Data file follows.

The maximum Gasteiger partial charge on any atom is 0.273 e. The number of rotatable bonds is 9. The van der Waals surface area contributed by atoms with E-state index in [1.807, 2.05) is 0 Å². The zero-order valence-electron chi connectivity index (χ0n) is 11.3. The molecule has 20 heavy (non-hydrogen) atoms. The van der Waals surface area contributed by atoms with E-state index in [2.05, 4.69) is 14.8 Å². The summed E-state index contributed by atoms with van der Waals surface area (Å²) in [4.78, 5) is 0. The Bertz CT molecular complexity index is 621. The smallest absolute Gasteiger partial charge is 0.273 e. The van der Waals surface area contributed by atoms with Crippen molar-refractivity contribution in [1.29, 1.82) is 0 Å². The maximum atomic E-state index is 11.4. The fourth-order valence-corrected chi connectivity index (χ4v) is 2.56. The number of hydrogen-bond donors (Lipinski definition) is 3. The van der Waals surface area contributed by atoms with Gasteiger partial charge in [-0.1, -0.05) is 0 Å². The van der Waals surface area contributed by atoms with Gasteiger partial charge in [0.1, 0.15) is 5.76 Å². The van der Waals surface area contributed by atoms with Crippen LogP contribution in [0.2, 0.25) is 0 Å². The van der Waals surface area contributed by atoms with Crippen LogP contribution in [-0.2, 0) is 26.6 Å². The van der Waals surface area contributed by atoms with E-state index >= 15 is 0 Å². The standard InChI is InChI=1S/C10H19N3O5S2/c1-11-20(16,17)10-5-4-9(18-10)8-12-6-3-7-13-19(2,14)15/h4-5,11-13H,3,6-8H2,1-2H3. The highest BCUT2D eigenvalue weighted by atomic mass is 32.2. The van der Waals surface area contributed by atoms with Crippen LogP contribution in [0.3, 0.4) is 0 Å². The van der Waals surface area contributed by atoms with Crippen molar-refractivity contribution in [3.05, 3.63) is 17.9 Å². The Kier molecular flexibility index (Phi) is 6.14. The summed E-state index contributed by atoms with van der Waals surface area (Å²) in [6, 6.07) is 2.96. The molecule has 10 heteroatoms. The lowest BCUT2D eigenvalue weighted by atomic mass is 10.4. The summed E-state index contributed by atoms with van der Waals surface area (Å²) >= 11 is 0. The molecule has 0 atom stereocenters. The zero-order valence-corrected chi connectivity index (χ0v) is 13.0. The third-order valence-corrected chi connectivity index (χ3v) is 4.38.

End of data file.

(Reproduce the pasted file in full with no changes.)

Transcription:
The maximum Gasteiger partial charge on any atom is 0.273 e. The number of rotatable bonds is 9. The van der Waals surface area contributed by atoms with E-state index in [1.807, 2.05) is 0 Å². The zero-order valence-electron chi connectivity index (χ0n) is 11.3. The molecule has 20 heavy (non-hydrogen) atoms. The van der Waals surface area contributed by atoms with E-state index in [2.05, 4.69) is 14.8 Å². The summed E-state index contributed by atoms with van der Waals surface area (Å²) in [4.78, 5) is 0. The Bertz CT molecular complexity index is 621. The smallest absolute Gasteiger partial charge is 0.273 e. The van der Waals surface area contributed by atoms with Crippen molar-refractivity contribution in [1.29, 1.82) is 0 Å². The maximum atomic E-state index is 11.4. The fourth-order valence-corrected chi connectivity index (χ4v) is 2.56. The number of hydrogen-bond donors (Lipinski definition) is 3. The van der Waals surface area contributed by atoms with Gasteiger partial charge in [-0.1, -0.05) is 0 Å². The van der Waals surface area contributed by atoms with Gasteiger partial charge in [0.1, 0.15) is 5.76 Å². The van der Waals surface area contributed by atoms with Crippen LogP contribution in [0.2, 0.25) is 0 Å². The van der Waals surface area contributed by atoms with Crippen LogP contribution in [-0.2, 0) is 26.6 Å². The van der Waals surface area contributed by atoms with E-state index >= 15 is 0 Å². The standard InChI is InChI=1S/C10H19N3O5S2/c1-11-20(16,17)10-5-4-9(18-10)8-12-6-3-7-13-19(2,14)15/h4-5,11-13H,3,6-8H2,1-2H3. The highest BCUT2D eigenvalue weighted by atomic mass is 32.2. The van der Waals surface area contributed by atoms with Crippen LogP contribution in [0.3, 0.4) is 0 Å². The van der Waals surface area contributed by atoms with Crippen molar-refractivity contribution in [3.05, 3.63) is 17.9 Å². The Kier molecular flexibility index (Phi) is 6.14. The summed E-state index contributed by atoms with van der Waals surface area (Å²) in [6, 6.07) is 2.96. The molecule has 10 heteroatoms. The lowest BCUT2D eigenvalue weighted by atomic mass is 10.4. The summed E-state index contributed by atoms with van der Waals surface area (Å²) >= 11 is 0. The molecule has 0 atom stereocenters. The zero-order valence-corrected chi connectivity index (χ0v) is 13.0. The third-order valence-corrected chi connectivity index (χ3v) is 4.38.